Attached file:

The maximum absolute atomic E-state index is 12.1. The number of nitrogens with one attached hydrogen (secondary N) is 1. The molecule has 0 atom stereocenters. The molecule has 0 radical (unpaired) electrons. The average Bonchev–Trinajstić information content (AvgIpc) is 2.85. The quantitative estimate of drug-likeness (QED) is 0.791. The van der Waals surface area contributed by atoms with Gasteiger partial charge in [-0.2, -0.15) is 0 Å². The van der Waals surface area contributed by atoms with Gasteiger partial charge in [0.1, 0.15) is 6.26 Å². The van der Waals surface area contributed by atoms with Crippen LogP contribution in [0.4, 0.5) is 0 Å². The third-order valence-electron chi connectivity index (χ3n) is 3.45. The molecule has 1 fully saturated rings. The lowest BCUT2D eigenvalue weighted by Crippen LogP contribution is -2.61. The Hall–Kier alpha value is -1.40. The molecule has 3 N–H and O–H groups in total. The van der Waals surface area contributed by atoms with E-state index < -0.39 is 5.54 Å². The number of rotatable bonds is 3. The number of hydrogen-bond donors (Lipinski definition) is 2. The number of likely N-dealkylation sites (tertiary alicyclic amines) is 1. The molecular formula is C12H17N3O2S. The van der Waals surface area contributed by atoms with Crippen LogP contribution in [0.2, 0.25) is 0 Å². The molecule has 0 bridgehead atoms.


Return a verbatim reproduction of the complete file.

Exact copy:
The maximum absolute atomic E-state index is 12.1. The number of nitrogens with one attached hydrogen (secondary N) is 1. The molecule has 0 atom stereocenters. The molecule has 0 radical (unpaired) electrons. The average Bonchev–Trinajstić information content (AvgIpc) is 2.85. The quantitative estimate of drug-likeness (QED) is 0.791. The van der Waals surface area contributed by atoms with Gasteiger partial charge in [-0.2, -0.15) is 0 Å². The van der Waals surface area contributed by atoms with Gasteiger partial charge in [0.1, 0.15) is 6.26 Å². The van der Waals surface area contributed by atoms with Crippen LogP contribution in [0.4, 0.5) is 0 Å². The third-order valence-electron chi connectivity index (χ3n) is 3.45. The molecule has 1 fully saturated rings. The lowest BCUT2D eigenvalue weighted by Crippen LogP contribution is -2.61. The Hall–Kier alpha value is -1.40. The molecule has 3 N–H and O–H groups in total. The van der Waals surface area contributed by atoms with E-state index < -0.39 is 5.54 Å². The number of rotatable bonds is 3. The number of hydrogen-bond donors (Lipinski definition) is 2. The number of likely N-dealkylation sites (tertiary alicyclic amines) is 1. The molecular formula is C12H17N3O2S. The van der Waals surface area contributed by atoms with Crippen LogP contribution in [0.2, 0.25) is 0 Å². The molecule has 0 bridgehead atoms.